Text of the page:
To attach the solar panel we have two slightly oversized square tubes. These are the long enough to be fitted to the solar panel (going across the width of it). They have holes drilled in the middle, with short lengths of tube (next size up from the horizontal) fixed into them so that they can slide onto the horizontal tube. This attached the solar panel and allows it to tilt.

To support this we add a smaller tube as a diagonal brace between the upright and the unsupported end of the horizontal tube. At which point it will look a like we have a pair of gallows on the boat with solar panels on top 🙂

All the fixed joints will be created by smaller diameter tubes going through the larger, the smaller tubes will have smaller holes inside the joint so that when the joint area is filled with slightly thickened epoxy they get locked into place. We will also use epoxy fillets on the outside of the joints.

We will use dyneema guys to control the tilt of the panels with the option to use them to lock the rotation in other places than the locking pin allows.

To remove the panels we will use a halyard. We will rig it so that the pull is up a topping lift, that means as the upright tube comes free the whole thing won’t swing wildly about into the mast.

This give us multiple positioning options:

  • Preferred sailing option. Turning the panels aft so clear of the mizzen, with the ability to tilt them either for maximum solar efficiency or for minimal windage (compensating for the boats heel) depending on the conditions.
  • Preferred docked option. Turning the panels forward, the mizzen can’t be used but they are fully within the deck outline so not going to snag on other boats or be a hazard to people on the dock.
  • Moderately bad conditions. Assuming that you have taken the mizzen sail down, turn the panels forward and take the tilting control lines forward for maximum stability (better angle and braced to the deck rather than the support post).
  • Storm conditions expected (whether sailing, at anchor or in a marina). Lift the panels up so the uprights come off the fixed supports (using a halyard that has a low friction loop so that it runs up the mizzen topping lift giving a close to vertical lift). Lower to the deck and secure.
  • At anchor. Rotate and tilt so the panels are close to right angles to the sun, adjust to compensate for both the boat and the sun moving.

Safety

There are obvious concerns about having large panels relatively high in the air. However, there have now been multiple Atlantic crossings by boats similar in size to Vida with panels this size on solar arches.

We do recognise that our design is a little different due to the complications (mizzen and hydrovane). We do not think this design is possible with the typical stainless steel tubing designs. However, carbon fibre tubes can be used for a wide variety of purposes including masts and wind turbines, that support significant loads on unstayed uprights.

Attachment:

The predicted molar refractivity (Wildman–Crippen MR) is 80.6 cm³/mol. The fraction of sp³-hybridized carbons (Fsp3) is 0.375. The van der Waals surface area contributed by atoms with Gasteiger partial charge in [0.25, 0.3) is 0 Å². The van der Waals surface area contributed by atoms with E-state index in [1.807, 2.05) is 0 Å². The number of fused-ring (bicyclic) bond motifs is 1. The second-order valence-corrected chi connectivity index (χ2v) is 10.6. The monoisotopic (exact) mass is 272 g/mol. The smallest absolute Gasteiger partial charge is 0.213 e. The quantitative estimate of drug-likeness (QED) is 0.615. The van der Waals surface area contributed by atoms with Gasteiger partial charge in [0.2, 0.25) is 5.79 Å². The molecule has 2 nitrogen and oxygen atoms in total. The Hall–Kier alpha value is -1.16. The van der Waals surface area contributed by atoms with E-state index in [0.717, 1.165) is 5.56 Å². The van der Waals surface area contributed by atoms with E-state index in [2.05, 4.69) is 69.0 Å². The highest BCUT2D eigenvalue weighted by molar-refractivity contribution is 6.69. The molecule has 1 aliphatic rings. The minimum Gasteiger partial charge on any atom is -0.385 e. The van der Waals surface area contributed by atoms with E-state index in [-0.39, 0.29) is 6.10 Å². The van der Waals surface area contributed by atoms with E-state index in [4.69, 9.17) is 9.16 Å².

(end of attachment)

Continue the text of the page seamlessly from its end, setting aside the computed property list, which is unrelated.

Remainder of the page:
Unlike other solutions we have a variety of options do deal with different conditions. We are not creating a fit and forget solution but one that fits with our expectation of Active Solar Generation which we believe is a critical factor in achieving zero fossil fuels. The real potential to increase solar generation isn’t clear but a 30% increase is possible when you can angle correctly and far more if panels can be moved to avoid shading.

Wind generators

We can potentially add a similar pole support base on each side of the boat by the mizzen mast. In suitable conditions a wind generator can then be deployed. Again using the active generation principle. Wind generators are only effective in certain conditions, so why would we want the noise and windage all the time? However, they are the best option for reducing the need for a generator when we need electric power for heating while anchored in winter when there isn’t much sun.

The urge to be the first

Saw some exciting news today.

Just read that Peter Lawless is going to be sailing his Rival 41 around the world single handed, unassisted and non stop. He has a website and a YouTube channel. His aim is to be the first Irish man to achieve that combination.

It is nice to see such confidence in the next size up boat in the Rival range 😁 While we know several Rival 38s have circumnavigated, I’m pretty confident none have done so non stop, and probably not routing south of all 5 major capes.

If you haven’t looked at sailing routes in detail it might surprise you that there is a fundamental difference in the routes between those sailing around the world fast and cruising.

Typically fast circumnavigations are Eastwards (so from Europe via Africa, Australia, Americas to Europe) and they go a long way south to keep the distance down (typically circling Antarctica as close as possible). This is the route of the Vendee Globe, the Jules Verne trophy etc. It goes under 5 major capes: Cape of Good Hope (South Africa), Cape Leeuwin (Australia), South East Cape (Tasmania), South Cape (New Zealand), Cape Horn (Chile) There are normally a series of low pressure systems circling the globe above Antarctica so Eastwards is faster downwind sailing.